Originally published by The Mamaroneck Review
By Andrew Dapolite
Over the past few weeks, hundreds of dead fish have washed ashore in Mamaroneck Harbor and the surrounding waterfronts, raising water safety concerns amongst beachgoers.
However, in a statement emailed to residents and business owners on Aug. 29 in response to numerous inquiries, the village of Mamaroneck attempted to squelch apprehensions by offering a few theories for the massacre. Ideas ranged from naturally occurring conditions such as recent high temperatures, to anthropogenic influences such as an algae bloom triggered by fertilizer entering upstream storm water drains.
Harbor Island Park and local beaches, which are routinely monitored by the Westchester County Department of Health, have remained open to swimmers throughout the past few weeks.According to the village’s statement, “fish kills generally occur in warmer weather when algae growth increases, then dies off and is consumed by decomposing organisms… subsequently lowering the oxygen levels in the water that fish need to breathe.”
Lauren Amato, a Harbor Island Park employee, said that she observed workers removing dead fish from the shoreline beginning in mid-August.
“It was not just one or two,” she said. “It was the entire shoreline. There had to be over 50 fish. It was crazy.”
While the site of the dead fish has come as a shock to some, Dan Catalano, owner of the store Harbor Island Bait and Tackle on East Boston Post Road in Mamaroneck, said it’s just something you have to deal with.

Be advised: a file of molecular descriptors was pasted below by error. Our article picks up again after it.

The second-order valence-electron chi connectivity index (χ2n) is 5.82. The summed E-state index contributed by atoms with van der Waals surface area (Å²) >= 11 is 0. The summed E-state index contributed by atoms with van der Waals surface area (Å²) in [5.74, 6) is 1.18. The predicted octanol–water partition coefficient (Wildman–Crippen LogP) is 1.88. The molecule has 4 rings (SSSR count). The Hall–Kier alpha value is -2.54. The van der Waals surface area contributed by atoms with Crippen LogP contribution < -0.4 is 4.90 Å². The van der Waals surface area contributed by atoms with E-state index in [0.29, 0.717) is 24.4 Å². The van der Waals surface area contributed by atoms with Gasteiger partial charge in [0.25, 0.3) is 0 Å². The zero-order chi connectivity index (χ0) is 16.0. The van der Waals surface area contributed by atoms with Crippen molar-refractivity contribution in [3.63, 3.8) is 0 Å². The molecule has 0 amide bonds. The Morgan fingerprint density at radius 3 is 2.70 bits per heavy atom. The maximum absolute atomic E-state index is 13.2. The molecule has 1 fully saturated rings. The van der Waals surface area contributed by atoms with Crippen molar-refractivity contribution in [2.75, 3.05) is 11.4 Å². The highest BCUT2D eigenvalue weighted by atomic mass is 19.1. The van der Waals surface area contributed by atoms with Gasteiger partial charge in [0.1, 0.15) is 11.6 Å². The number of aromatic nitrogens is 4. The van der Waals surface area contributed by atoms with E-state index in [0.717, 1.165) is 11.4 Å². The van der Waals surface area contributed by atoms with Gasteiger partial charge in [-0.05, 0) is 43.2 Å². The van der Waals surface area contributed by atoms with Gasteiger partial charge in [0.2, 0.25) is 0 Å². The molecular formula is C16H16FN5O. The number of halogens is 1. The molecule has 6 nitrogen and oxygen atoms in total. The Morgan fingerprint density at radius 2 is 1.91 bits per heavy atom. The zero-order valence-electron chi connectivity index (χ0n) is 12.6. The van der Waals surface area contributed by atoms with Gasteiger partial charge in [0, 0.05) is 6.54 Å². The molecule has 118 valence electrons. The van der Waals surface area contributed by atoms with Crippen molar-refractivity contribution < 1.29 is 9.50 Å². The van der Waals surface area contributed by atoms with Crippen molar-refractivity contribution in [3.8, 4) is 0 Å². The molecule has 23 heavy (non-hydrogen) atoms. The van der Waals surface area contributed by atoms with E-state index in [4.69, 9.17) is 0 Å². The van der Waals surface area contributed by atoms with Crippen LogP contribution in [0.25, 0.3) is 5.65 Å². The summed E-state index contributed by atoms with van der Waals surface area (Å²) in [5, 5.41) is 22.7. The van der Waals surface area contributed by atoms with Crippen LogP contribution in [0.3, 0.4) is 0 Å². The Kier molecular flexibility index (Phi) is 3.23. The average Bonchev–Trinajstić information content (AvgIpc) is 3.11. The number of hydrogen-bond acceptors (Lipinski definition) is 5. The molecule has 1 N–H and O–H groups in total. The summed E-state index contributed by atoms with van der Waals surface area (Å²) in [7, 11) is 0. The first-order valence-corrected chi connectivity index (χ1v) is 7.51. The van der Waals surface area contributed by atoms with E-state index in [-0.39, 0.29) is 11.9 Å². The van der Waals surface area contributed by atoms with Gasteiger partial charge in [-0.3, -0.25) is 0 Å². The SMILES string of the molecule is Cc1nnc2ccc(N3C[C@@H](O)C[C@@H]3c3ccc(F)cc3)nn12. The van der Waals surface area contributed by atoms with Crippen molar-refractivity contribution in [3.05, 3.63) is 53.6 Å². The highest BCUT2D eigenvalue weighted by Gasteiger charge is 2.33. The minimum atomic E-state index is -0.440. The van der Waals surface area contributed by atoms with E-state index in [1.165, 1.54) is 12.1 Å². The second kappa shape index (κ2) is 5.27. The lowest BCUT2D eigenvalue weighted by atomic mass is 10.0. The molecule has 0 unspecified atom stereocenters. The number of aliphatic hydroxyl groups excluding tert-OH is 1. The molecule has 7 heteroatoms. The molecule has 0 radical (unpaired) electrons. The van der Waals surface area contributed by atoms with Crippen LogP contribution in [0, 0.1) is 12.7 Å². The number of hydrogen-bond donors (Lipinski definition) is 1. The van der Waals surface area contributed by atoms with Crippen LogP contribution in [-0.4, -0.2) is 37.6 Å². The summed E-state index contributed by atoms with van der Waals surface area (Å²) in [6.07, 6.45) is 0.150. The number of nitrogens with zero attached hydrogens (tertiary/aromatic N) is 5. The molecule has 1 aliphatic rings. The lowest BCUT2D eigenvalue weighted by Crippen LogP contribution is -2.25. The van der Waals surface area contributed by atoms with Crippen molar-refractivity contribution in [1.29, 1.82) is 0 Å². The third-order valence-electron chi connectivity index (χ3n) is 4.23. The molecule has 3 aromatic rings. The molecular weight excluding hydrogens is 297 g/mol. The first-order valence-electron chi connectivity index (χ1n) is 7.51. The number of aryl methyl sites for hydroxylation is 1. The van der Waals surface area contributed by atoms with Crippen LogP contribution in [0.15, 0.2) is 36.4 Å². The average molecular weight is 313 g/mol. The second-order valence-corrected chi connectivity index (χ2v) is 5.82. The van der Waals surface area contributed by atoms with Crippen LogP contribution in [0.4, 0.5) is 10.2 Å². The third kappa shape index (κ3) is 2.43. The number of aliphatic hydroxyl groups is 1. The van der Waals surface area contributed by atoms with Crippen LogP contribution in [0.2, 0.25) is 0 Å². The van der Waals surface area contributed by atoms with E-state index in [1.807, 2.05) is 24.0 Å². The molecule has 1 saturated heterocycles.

“It doesn’t happen every year and it does not affect the sport of fishing at all,” he said. “The water is still clean. This time of year, people are still catching porgies, fluke and summer flounder.”
Catalano says that the worst complaint he has heard has been the odor caused by fish rotting along the shoreline.
“It smells a lot like sewage,” he added.
Peter Linderoth, water quality program manager for Save the Sound, an environmental nonprofit organization with offices in Mamaroneck, told the Review that the situation is unfortunately not unusual.
“The fish we are seeing in the harbor are Atlantic menhaden, commonly known as bunker,” Linderoth said. “They are a schooling fish and their numbers have been increasing in [the] Long Island Sound over the past few years. If a large school comes into an embayment, that’s already at a point where the dissolved oxygen is low; the fish are very susceptible to basically suffocating.”
Linderoth largely agreed with the village’s assessment that natural causes such as the warm temperatures are contributing to the fish kills, but also stressed that excessive use of inorganic fertilizers on local area golf courses, park grounds and even residential yards could be an additional culprit.
Linderoth further explained that fertilizer can enter the harbor through streams, groundwater and storm water drains, sometimes resulting in unsustainable levels of nutrient pollution. According to Linderoth, nutrient pollution does not necessarily make the water quality unsafe for people; however, it can sometimes lead to toxic algae blooms, which affect the food we eat.
Linderoth also did not rule out the possibility that other bays and harbors along the Long Island Sound could be experiencing similar events despite an overall healthy report card for the large majority of the estuary.
Save the Sound is currently in the process of sampling the dissolved oxygen in Mamaroneck Harbor in order to see if any reductions can be made to protect marine life, which Linderoth believes is not limited to the bunker that live at the bottom of the food chain.
Caren Halbfinger, public affairs director for the county health department, said that despite the fish kills, Long Island Sound remains in excellent condition.
“We have not had any beach closures this year other than preventive because of the amount of rainfall,” she added.